WFP has resources to end starvation in Gaza but security guarantee needed, says director

Cindy McCain tells The National of the importance of faster and safer aid access to the enclave

WFP executive director, Cindy McCain, last year. Photo: Bloomberg
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The UN’s World Food Programme has the resources to end starvation in Gaza only if it gets security guarantees, the group’s executive director Cindy McCain told The National on Thursday.

“We have food supplies at the border and will be able to scale up to feed 2.2 million people across Gaza. But we must have security guarantees and sustained access to deliver safely,” Ms McCain said in an exclusive interview.

Food supplies in the Gaza Strip have drastically decreased following Israel’s war on the enclave that began on October 7, after Hamas raided southern Israel, killing about 1,200 people, mostly civilians. Israel's bombardment and ground invasion since then has killed more than 28,500 Palestinians, mostly civilians.

Aid workers have reported visible signs of starvation in the northern and central areas of Gaza, but experts say conditions across the enclave, where disease ravages overcrowded camps of the displaced, could prove as deadly as the fighting.

Aid convoys are also being denied entry into the north meaning civilians could be going without food for days.

Ms McCain said the WFP was only able to get in five aid convoys to the northern areas of the enclave since the start of the year.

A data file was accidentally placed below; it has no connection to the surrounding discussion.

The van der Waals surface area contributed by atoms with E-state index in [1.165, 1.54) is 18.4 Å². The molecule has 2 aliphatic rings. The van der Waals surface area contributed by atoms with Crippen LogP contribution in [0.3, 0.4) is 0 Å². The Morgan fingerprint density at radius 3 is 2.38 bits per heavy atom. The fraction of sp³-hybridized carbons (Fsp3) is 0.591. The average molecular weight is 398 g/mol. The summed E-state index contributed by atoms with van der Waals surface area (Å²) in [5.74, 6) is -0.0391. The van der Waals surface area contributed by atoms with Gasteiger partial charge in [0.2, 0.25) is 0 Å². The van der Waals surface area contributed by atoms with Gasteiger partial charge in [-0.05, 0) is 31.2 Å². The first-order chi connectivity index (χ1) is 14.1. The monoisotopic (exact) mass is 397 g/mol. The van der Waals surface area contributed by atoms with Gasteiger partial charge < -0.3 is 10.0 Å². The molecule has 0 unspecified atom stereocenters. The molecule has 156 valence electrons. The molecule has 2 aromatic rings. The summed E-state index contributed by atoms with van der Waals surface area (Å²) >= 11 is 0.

“This is nowhere near enough for a crisis of this magnitude,” she said.

The WFP was able to assist nearly one million people in Gaza in January but “it’s still far below the frequency and quantity of aid that’s necessary”, she said.

The UN estimates 300,000 people are still living in northern areas that are largely cut off from assistance, and face a growing risk of famine.

All of the more than two million people living in the strip face severe hunger, Ms McCain said.

The solutions would be the unhindered entrance of humanitarian aid and for the private sector to play a role, she added. More “entry points for aid and for safe passage and distribution throughout Gaza” were needed, she said.

Ms McCain stressed that humanitarian work is limited by the “insufficient number of border crossings and the multi-layered vetting process for trucks at the checkpoints”.

Also, once the aid is through “efforts to set up service points are hampered by bombardments and constantly shifting battle fronts”, she said.

This not only endangers the lives of civilians in Gaza but also the UN and other humanitarian aid workers aiming to help them through the crisis.

The food agency has had to find new ways of operating with local partners, including finding safe sites for distribution, channelling wheat flour into bakeries so that they can resume production and distributing special food supplements to help children fight off malnutrition.

It has been providing food for Gazans since the start of the war.

Funding shortfall

The WFP is requesting $314 million in funding for Palestine that will ensure their operations keep running until the end of April. Otherwise, their humanitarian operations will be on the brink of collapse.

“WFP is being forced to drastically cut the size and scope of food, cash and nutrition programmes in around half of its operations because of a major drop in funding,” Ms McCain said.

Before the war started, severe funding shortfalls forced the agency “to suspend assistance for 60 per cent of WFP food aid recipients in Palestine, leaving only 150,000 people receiving reduced rations”, she said.

In the long run, this will lead to the WFP “only helping the hungriest people, which is in turn more expensive and potentially dangerous to the health of millions”, she said.

Ms McCain praised Gulf states for their co-operation with the WFP, particularly in supporting those affected in conflict and disaster zones.

“The GCC leaders and partners have been steadfast supporters and have helped the WFP to continue responding to emergencies, and to support and empower the most vulnerable populations quickly and efficiently,” she said.

Updated: February 15, 2024, 1:03 PM